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4 - Appointment Part 3

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“Quite the bowler,” said Jay from somewhere to Jo’s right.

“With a coiled spring for an arm,” Jo winced, looking at his rouge emblazoned palm. “Would have taken my head off, the - Hang on - where is he?”

“Half-way home I suspect,” said Jay, sitting back on his chair. “Went through the doorway like a gazelle.”

“Not like this he can’t,” said Jo through clenched teeth and clenched, then unclenched, palm.

“Afraid so, Jones,” said a new voice. Or rather, a familiar one that should be downstairs in the reception.

“What did you do to him? Ten degrees paler at the least when he passed by.”

“I haven’t done a thing,” said Jo. “If anyone set him off it was Pirate-Stand-in Number Three.”

“What did I do?” said Jay, adjusting his bandanna tails.

“Sounds warmer than steam from a boiling pan didn’t help.”

“It was a kettle.”

“Same trigger.”

“I take it a potential job has just gone out the door,” said the Voice, complete with a screen like a rayed sun.

“Oh, we’ve got one alright, Recept,” said Jay, adjusting one of his satin waist sashes. “Although Jo thinks the Insure won’t be too happy about the goods.”

“Sounds like you wanted this job all along,” said Jo, shoving sand from his sleeves.

“And how many times have I said not to call me Recept, James,” the Sun disk said as the face of the violet-haired lady from downstairs crystallised into it.

“But you don’t want me to call you Suze,” said Jay, raising his hands. “Remembering what you did to Jo the last time still makes me shudder.”

“That was you again,” said Jo, dusting off the front panel to his trousers. “Patchwork knows how many times you hit the pendulum and I get the backlash.”

“It’s Suzé, James. Suzé. It’s like if I were to call you Altan.”

“You said you wouldn’t call me that…” Jay whispered.

“Not quite as chipper when the sil-heels are on the other foot,” Jo stifled a yawn.

“You also agreed not to call me that,” Jay continued.

“I haven’t called you that name. Although I can’t understand why - Altan sound’s wonderful.”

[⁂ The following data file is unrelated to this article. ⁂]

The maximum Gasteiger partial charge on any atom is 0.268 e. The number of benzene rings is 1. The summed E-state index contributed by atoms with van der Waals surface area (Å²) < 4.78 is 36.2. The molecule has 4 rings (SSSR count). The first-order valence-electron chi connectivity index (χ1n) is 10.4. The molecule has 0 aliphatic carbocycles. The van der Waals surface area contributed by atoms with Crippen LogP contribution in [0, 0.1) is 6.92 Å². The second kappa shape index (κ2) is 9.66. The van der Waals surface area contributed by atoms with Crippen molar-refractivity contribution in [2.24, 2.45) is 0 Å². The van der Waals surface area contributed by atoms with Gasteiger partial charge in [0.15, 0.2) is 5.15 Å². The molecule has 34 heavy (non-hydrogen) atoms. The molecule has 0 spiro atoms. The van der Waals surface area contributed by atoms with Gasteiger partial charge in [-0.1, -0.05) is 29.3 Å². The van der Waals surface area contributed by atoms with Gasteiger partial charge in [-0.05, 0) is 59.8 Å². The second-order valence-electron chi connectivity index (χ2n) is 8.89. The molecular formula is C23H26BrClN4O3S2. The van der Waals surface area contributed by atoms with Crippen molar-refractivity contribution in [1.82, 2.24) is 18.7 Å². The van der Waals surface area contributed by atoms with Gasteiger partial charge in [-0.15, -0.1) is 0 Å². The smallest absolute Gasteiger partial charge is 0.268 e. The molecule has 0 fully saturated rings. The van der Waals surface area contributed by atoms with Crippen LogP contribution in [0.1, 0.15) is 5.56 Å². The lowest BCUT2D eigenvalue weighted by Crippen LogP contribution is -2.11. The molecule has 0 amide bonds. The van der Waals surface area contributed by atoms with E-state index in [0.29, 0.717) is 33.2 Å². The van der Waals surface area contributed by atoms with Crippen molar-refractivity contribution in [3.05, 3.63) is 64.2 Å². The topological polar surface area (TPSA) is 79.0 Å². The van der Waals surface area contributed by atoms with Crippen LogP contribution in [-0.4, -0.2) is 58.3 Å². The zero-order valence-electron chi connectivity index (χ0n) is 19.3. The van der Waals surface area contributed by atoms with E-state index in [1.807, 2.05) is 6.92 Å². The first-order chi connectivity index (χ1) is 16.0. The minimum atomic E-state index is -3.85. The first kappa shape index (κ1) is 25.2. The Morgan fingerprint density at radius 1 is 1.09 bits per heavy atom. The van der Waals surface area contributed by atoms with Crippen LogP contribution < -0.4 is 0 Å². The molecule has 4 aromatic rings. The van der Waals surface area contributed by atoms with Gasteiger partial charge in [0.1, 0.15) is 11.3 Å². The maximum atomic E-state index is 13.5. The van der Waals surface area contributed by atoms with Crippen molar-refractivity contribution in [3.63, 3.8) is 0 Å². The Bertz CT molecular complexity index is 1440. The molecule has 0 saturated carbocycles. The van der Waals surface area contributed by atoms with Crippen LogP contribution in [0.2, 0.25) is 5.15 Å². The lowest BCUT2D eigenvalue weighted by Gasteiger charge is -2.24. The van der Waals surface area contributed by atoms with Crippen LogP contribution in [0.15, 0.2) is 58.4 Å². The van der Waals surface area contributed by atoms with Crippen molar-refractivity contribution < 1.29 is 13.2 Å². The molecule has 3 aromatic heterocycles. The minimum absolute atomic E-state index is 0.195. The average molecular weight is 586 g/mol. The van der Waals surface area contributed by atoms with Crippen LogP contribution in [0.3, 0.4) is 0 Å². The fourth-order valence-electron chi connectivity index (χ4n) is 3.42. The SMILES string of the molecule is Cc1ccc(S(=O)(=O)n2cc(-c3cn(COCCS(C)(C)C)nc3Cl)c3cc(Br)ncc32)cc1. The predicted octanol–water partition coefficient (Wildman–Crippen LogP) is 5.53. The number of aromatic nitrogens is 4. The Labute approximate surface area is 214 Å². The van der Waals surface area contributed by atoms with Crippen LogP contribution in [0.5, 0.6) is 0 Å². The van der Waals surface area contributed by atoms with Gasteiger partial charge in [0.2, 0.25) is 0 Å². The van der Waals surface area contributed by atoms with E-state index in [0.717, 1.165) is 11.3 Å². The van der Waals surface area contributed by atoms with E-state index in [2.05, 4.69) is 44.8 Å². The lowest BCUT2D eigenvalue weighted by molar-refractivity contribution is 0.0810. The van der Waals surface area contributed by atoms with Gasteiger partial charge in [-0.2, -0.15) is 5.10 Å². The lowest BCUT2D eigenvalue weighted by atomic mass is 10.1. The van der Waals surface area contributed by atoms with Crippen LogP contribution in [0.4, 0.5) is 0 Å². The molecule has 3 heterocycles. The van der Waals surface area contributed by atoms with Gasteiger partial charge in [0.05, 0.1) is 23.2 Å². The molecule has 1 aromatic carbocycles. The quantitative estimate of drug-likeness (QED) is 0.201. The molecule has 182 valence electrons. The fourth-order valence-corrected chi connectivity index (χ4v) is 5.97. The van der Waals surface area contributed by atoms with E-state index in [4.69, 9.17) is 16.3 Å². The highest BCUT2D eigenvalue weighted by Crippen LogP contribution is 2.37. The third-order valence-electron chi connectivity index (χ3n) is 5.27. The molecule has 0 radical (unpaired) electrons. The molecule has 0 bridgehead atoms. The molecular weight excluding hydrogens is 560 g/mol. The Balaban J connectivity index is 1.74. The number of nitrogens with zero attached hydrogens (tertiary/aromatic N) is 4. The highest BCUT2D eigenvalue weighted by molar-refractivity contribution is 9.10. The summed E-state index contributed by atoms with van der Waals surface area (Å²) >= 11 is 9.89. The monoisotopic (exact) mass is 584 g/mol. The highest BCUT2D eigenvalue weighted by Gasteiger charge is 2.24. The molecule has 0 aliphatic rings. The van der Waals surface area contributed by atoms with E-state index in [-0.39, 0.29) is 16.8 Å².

“Like Glandon...”

The pendant returned to the sand, coupled with an azure glint in Jo’s upswept-lashed eyes.

“Oh no,” the solar face said, coming between the pair. “We’re not having another punch-kick-up. It’s codenames for you two and Suzé for me. Write them down on a piece of paper if it’s better for you, James.”

“If I apologise can I give it a miss?” said Jay, sitting on the lounger. “It’s like I’m back in school with Mr Jungle.”

Jo and Sun-disk-Suzé both looked at him.

“Didn’t your teachers have unusual names?” Jay continued. “It’s how I learned about natural features.”

“Like Miss Prairie and Lady Spa-Town,” said Jo.

“…How did you know about…them?”

“He doesn’t,” said Sun-disk-Suzé, glancing at a staring Jo. “But if you do say sorry, do you really mean it.”

“And would you agree to a forfeit,” Jo added, retrieving the pendant. “Plus, accept that your comment set Mr Martens off.”

“I apologise for both utterances,” said Jay, getting back up and flowing into a bow. “And I might have gone a little towards the Equator with the heat remark.”

“Accepted,” said Sun-disk-Suzé, floating over to where Jo was holding the pendant. “Hmm, you were right to want to delay acceptance, Jo. The Insure might get queasy at this.”

“See, she thinks it’s hot too,” said Jay.

“Delcorf does have something about it,” Sun-disk-Suzé continued. “More like a name than a motto. I can make an enquiry about whether they would cover it.”

“Something I was prepared to do,” said Jo, putting the pendant in a pocket. “Before he nearly took my head off and bolted for Ullista Road,” he added whilst picking up the crystal. “A return of goods is in order.”

“I’m out if that’s what you’re thinking,” said Jay, leaning back on the lounger and tapping to a new phase of melody. “Some of us are in need of a light repose.”

“Wasn’t going to get in the way of you and your music,” said Jo, placing the crystal in a pocket after the notes of ‘transfer complete’. “Is there enough time for me to make a drop-off, Suzé?”

“If Montarion hasn’t organised any more surprises, Mr Mergensa was meant to be the last.”

“What, the Goosander,” said Jay sitting up. “I thought we’d finished his predicament.”

“Was the last,” Sun-disk-Suzé continued. “Cancelled only moments ago; something to do with a sit-down and clear-the-air appointment with Mr Mallard.”

“Do you think that’s a good idea?” said Jo. “He nearly took a shovel to him the last time.”

“That was Misses’ Pintail and Shoveler, and the item involved was a baseball bat.”

“How can I forget,” said Jay. “It was me between Miss Pintail and the bat.”

“Who both sound like more of your teachers, Jay,” said Jo.

“In any case, the window is wide, sunny and open if you wish to make a return,” said Sun-disk-Suzé. “Plus I can ask the Insure about the pendant.”

“Up to you, Suzé,” said Jo, walking toward the doorway. “But it’s going back to Martens-truly, where he can keep the heat to himself.”

“Hang on,” said Jay, “what kind of surnames did your teachers have at school?”
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